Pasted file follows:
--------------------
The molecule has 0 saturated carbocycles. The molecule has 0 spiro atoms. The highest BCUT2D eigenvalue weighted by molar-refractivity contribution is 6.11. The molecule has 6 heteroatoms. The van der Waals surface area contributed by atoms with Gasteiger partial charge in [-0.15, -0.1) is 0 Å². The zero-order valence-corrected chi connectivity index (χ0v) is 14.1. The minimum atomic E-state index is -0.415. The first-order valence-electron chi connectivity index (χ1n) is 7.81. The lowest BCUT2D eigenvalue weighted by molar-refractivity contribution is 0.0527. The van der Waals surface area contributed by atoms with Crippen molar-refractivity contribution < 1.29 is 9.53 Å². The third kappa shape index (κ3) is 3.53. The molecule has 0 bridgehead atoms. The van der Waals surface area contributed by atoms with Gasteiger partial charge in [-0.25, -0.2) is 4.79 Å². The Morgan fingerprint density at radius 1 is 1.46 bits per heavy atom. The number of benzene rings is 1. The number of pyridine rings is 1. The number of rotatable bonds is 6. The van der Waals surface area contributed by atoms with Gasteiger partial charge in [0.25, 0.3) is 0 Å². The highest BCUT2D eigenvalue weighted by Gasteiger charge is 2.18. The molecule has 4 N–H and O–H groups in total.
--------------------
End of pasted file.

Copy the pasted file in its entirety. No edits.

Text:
The molecule has 0 saturated carbocycles. The molecule has 0 spiro atoms. The highest BCUT2D eigenvalue weighted by molar-refractivity contribution is 6.11. The molecule has 6 heteroatoms. The van der Waals surface area contributed by atoms with Gasteiger partial charge in [-0.15, -0.1) is 0 Å². The zero-order valence-corrected chi connectivity index (χ0v) is 14.1. The minimum atomic E-state index is -0.415. The first-order valence-electron chi connectivity index (χ1n) is 7.81. The lowest BCUT2D eigenvalue weighted by molar-refractivity contribution is 0.0527. The van der Waals surface area contributed by atoms with Crippen molar-refractivity contribution < 1.29 is 9.53 Å². The third kappa shape index (κ3) is 3.53. The molecule has 0 bridgehead atoms. The van der Waals surface area contributed by atoms with Gasteiger partial charge in [-0.25, -0.2) is 4.79 Å². The Morgan fingerprint density at radius 1 is 1.46 bits per heavy atom. The number of benzene rings is 1. The number of pyridine rings is 1. The number of rotatable bonds is 6. The van der Waals surface area contributed by atoms with Gasteiger partial charge in [0.25, 0.3) is 0 Å². The highest BCUT2D eigenvalue weighted by Gasteiger charge is 2.18. The molecule has 4 N–H and O–H groups in total.